Guided Trips


Things have changed a lot since the last report. Unseasonably warm weather has kicked off the first hatches of the year in the Great Smoky Mountains while an extremely wet February means all of the tailwaters are blown out across middle and east Tennessee.

If you want to fish in the Smokies, nymphs and streamers will be your best bet unless you encounter a hatch. In that case, Blue Quills and Quill Gordons should be in your arsenal as well as Blue-winged Olives.

For now, just forget about the tailwaters in the short term. continued rain means it will be at least another month before the tailwaters are fishable again. With luck, we can start thinking about some streamer float trips on the Caney Fork in mid to late March, although that may be optimistic. In the meantime, head for the mountains and enjoy chasing the wild trout there.

Photo of the Month: Breaking Cabin Fever

Photo of the Month: Breaking Cabin Fever

Thursday, September 29, 2011

Backpacking In Search of Brookies

Plans had been made for some time to hike into #47 with my cousin this past weekend and do some brook trout fishing. At the last second he got sick and couldn't make it but I enjoy solo trips and decided to just go anyway. 

After swinging by Little River Outfitters to chat with Byron and Daniel awhile and pick up some supplies, I headed over the mountain. After a quick stop at the Oconaluftee Visitor Center for my permit, I headed on up the Straight Fork road. The plan was to head over Hyatt Ridge trail to the Enloe Creek trail down to Raven Fork and #47. I got to the trailhead later than I wanted and had to hustle to get over the ridge and into camp before dark. Thankfully I made it in time and after setting up camp, I ate a quick supper and went to bed with visions of brook trout dancing in my head.


The next morning was perfect. The sun was out and the air was nice and cool. Throughout breakfast, I found myself eating faster and faster in anticipation of hitting the water. You don't hike over Hyatt Ridge to catch small stream rainbows. No, you go for the brook trout. Raven Fork and its tributaries are a great place to catch brookies although there are some rainbows in Raven Fork as well...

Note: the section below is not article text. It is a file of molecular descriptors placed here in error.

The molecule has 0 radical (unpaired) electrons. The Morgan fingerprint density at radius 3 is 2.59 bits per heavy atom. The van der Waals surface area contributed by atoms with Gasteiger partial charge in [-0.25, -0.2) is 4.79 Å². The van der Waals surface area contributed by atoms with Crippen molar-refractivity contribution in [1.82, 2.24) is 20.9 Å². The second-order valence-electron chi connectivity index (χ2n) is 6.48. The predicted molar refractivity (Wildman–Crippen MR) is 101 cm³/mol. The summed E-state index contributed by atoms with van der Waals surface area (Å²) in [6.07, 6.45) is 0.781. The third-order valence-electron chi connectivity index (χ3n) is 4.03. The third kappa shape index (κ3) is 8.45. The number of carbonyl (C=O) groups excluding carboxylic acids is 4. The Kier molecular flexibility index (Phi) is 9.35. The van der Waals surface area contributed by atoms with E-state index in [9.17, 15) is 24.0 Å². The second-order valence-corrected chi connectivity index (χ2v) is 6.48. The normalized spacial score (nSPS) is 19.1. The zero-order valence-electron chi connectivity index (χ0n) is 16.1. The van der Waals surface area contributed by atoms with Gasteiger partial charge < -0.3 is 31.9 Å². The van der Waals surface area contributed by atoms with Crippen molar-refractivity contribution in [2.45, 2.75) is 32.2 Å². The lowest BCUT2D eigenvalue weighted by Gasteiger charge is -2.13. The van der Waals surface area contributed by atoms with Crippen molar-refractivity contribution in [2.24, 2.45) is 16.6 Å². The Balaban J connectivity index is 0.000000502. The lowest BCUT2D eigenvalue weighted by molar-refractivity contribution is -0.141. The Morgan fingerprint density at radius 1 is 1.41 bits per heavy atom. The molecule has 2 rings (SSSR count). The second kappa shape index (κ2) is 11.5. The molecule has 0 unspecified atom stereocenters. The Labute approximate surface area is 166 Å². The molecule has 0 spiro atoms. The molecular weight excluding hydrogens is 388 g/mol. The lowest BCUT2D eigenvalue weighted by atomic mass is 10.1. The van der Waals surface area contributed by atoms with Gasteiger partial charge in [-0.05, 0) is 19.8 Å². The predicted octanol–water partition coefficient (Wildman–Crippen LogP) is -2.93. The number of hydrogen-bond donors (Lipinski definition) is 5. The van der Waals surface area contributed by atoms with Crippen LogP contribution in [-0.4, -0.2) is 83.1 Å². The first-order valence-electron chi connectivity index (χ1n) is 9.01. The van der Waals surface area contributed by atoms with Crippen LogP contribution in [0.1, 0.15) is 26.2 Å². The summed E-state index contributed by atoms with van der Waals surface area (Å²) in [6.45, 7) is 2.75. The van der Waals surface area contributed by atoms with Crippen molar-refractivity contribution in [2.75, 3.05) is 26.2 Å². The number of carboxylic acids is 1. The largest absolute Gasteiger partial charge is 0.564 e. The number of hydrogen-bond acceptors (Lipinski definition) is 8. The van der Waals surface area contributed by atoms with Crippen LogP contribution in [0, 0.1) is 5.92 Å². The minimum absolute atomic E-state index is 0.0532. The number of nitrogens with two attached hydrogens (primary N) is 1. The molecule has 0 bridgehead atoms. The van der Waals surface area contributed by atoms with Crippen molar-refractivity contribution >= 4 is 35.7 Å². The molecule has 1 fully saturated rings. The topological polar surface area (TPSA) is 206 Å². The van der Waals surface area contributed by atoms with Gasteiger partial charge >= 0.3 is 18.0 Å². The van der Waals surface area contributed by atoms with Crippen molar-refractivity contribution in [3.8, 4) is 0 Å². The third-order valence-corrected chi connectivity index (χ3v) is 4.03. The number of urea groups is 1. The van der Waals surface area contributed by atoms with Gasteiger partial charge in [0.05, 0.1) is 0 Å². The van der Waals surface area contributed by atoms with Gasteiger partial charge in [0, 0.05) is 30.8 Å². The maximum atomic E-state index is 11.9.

After breakfast, I washed my dishes and got some snacks to take with me. For the morning, I decided to hit one of the smaller tribs and it proved to be a great decision. For the next three hours, I caught brook trout after brook trout. By lunch, I had already caught enough fish for three days worth of fishing and only used two flies the whole time. The first Yellow Neversink was lost in a tree after 40-some brookies had chewed on it. The second fly, also a Neversink, lasted for the rest of the morning and into the afternoon. 

Throughout the morning I caught brook trout up to around 9 inches. The largest fish came from an undercut rock adjacent to a deep pocket. It ghosted out from under the rock and gently sipped the Neversink Caddis. After posing for a couple quick pictures, it swam back to its pool.

The brook trout from the tributary were beautifully colored, and obviously the spawn is fast approaching. Some of the males were even developing the closest things to a kype that these small brookies will ever get.

For the afternoon, I fished Raven Fork proper, slowly exploring my way upstream from the campsite. Here I caught a mix of healthy rainbows along with more brook trout. The brookies weren't colored as much yet compared to the ones I had caught earlier in the day. I finished my day well upstream from camp and regretfully turned back towards my tent and a hot supper, wishing instead to be continuing on upstream and explore to the farthest reaches of the headwaters.

The hike out the next morning was much better than the hike in, just under one mile uphill and then 2 downhill. After a few more pictures of the stream by the campsite I headed up the trail.  After arriving at my car, I was soon cruising back down towards Cherokee where I made a quick stop for something other than backpacking food. Lunch was spent on the Oconaluftee. The water levels were low and a few hours of fishing in the afternoon convinced me that the browns and rainbows here are nowhere near as bold as the brookies from the high mountain streams.

I managed a few rainbows and browns from the 'Luftee before heading over the ridge. A 20 minute stop on Walker Camp Prong produced a couple small brookies and a surprising large rainbow for the water I was fishing.

Another stop, this time on Little River produced the largest fish of the weekend. A nice brown of around 16 inches apparently thought my Tellico nymph looked edible. After a quick picture I sent him back to hopefully grow a bit more.

The weekend was great, but I do wish that the larger streams had a little more flow in them right now. The fishing is still good to great, especially on the smaller high gradient streams where water levels aren't as much of an inconvenience...


  1. Nice trip report and great photos!

  2. David
    I always like to read your post especially the ones that involve trips like you just made. This reminds me of some of my fishing adventures when I was younger. Great Post!!!

  3. That's a little gem of a stream and those little fish are beauties!



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